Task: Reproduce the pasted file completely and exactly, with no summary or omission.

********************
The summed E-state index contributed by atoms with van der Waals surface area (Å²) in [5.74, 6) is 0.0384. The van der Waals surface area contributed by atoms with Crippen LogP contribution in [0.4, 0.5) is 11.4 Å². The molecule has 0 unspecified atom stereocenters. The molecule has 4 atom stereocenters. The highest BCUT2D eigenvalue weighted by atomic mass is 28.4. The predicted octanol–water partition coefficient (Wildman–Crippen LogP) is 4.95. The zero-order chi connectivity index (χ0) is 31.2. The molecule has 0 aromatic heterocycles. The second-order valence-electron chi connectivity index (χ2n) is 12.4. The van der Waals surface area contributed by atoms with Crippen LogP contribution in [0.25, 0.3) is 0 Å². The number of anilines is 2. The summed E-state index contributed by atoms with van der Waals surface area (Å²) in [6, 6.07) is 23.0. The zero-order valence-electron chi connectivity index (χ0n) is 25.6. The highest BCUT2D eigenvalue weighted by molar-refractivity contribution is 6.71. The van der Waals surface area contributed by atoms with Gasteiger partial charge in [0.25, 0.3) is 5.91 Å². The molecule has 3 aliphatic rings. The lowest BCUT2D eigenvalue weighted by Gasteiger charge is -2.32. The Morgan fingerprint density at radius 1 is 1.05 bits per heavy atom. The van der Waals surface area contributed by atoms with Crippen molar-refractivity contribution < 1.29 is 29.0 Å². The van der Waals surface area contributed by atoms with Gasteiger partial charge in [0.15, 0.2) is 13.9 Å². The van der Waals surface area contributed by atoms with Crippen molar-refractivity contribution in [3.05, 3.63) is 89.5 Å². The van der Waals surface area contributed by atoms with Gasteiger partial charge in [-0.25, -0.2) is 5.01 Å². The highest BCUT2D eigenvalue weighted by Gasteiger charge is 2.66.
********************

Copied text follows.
The summed E-state index contributed by atoms with van der Waals surface area (Å²) in [5.74, 6) is 0.0384. The van der Waals surface area contributed by atoms with Crippen LogP contribution in [0.4, 0.5) is 11.4 Å². The molecule has 0 unspecified atom stereocenters. The molecule has 4 atom stereocenters. The highest BCUT2D eigenvalue weighted by atomic mass is 28.4. The predicted octanol–water partition coefficient (Wildman–Crippen LogP) is 4.95. The zero-order chi connectivity index (χ0) is 31.2. The molecule has 0 aromatic heterocycles. The second-order valence-electron chi connectivity index (χ2n) is 12.4. The van der Waals surface area contributed by atoms with Crippen LogP contribution in [0.25, 0.3) is 0 Å². The number of anilines is 2. The summed E-state index contributed by atoms with van der Waals surface area (Å²) in [6, 6.07) is 23.0. The zero-order valence-electron chi connectivity index (χ0n) is 25.6. The highest BCUT2D eigenvalue weighted by molar-refractivity contribution is 6.71. The van der Waals surface area contributed by atoms with Gasteiger partial charge in [0.25, 0.3) is 5.91 Å². The molecule has 3 aliphatic rings. The lowest BCUT2D eigenvalue weighted by Gasteiger charge is -2.32. The Morgan fingerprint density at radius 1 is 1.05 bits per heavy atom. The van der Waals surface area contributed by atoms with Crippen molar-refractivity contribution < 1.29 is 29.0 Å². The van der Waals surface area contributed by atoms with Gasteiger partial charge in [0.15, 0.2) is 13.9 Å². The van der Waals surface area contributed by atoms with Crippen molar-refractivity contribution in [3.05, 3.63) is 89.5 Å². The van der Waals surface area contributed by atoms with Gasteiger partial charge in [-0.25, -0.2) is 5.01 Å². The highest BCUT2D eigenvalue weighted by Gasteiger charge is 2.66.